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Enhanced Drivers Licenses Worry Canadians

Privacy major issue

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Canada’s privacy advocates have expressed concern over enhanced driver’s licenses that are being issued in British Columbia.

Privacy Commissioner of Canada

Federal Privacy Commissioner Jennifer Stoddart said," We think it’s unnecessary, we think it’s intrusive, and we think it’s a route that Canadians don’t need to follow." The enhanced licenses are being billed as an inexpensive, convenient alternative to a Canadian passport and are similar to the Real ID program in the U.S.

British Columbia started offering the licenses to a group of 500 residents last month to improve border crossings into the U.S. The enhanced licenses have a radio frequency identification chip with a "unique identifier" that can be read from 32 feet away. Canadian privacy advocates are concerned that the identifier will allows peoples movements to be tracked.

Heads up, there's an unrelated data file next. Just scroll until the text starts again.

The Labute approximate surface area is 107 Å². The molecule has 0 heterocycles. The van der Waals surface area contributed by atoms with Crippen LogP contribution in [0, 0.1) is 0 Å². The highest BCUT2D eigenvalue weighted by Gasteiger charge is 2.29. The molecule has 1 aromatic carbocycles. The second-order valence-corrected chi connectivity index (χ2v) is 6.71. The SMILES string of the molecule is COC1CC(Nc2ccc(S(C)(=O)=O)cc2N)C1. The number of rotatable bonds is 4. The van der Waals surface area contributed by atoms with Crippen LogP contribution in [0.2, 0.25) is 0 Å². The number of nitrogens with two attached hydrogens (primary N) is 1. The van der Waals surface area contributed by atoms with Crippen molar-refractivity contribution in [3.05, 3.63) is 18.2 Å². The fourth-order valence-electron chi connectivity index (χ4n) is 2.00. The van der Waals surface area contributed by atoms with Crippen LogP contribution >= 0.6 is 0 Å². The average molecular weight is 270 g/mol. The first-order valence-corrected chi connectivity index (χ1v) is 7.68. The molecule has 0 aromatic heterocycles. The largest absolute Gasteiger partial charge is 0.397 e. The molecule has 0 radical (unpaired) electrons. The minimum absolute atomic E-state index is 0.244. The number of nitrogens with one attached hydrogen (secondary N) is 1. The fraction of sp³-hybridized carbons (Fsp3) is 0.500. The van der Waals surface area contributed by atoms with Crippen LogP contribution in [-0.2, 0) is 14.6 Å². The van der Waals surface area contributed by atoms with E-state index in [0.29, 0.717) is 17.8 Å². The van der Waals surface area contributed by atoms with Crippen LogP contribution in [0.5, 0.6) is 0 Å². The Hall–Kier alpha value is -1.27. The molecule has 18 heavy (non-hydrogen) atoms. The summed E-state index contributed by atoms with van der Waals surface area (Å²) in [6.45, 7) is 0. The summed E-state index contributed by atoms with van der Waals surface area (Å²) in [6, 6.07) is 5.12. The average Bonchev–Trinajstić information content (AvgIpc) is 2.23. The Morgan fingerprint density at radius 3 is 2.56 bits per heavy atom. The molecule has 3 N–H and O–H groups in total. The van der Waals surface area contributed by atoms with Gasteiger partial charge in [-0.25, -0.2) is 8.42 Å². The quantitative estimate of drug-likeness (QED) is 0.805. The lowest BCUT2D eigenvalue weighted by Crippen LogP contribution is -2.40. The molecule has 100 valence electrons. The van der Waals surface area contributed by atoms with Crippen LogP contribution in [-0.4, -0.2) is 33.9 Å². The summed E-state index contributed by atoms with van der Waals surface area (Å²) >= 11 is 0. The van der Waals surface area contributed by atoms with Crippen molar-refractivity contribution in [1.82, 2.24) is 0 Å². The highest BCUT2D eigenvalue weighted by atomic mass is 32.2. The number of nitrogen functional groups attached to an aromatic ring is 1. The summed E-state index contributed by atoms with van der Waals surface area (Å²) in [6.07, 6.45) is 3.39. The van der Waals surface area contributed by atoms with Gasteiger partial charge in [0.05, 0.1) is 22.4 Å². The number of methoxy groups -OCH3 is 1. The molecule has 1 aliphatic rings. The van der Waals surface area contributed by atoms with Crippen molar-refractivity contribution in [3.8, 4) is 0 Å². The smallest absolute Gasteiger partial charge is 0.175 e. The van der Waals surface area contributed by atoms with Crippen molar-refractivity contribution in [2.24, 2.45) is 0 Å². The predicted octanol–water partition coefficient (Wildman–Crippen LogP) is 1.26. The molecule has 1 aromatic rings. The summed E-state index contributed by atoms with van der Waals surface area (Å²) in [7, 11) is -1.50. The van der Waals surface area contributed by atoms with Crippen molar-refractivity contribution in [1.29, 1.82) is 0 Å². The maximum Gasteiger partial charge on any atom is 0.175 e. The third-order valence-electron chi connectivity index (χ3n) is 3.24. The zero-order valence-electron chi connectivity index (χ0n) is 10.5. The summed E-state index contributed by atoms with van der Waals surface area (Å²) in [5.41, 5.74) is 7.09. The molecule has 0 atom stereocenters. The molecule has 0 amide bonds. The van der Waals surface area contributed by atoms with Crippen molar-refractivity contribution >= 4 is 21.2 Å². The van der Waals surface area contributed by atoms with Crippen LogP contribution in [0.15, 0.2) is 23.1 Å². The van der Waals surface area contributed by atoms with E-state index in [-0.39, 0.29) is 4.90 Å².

The program will allow border guards to have access to a database containing the driver’s picture, age, address and other personal information. Privacy watchdogs are concerned that the database of information will initially be controlled by the U.S. and could be used inappropriately.

The program is voluntary but Canada’s privacy commissioners issued a unanimous statement that no program should continue unless the database containing drivers information.
 

Enhanced Drivers Licenses Worry Canadians
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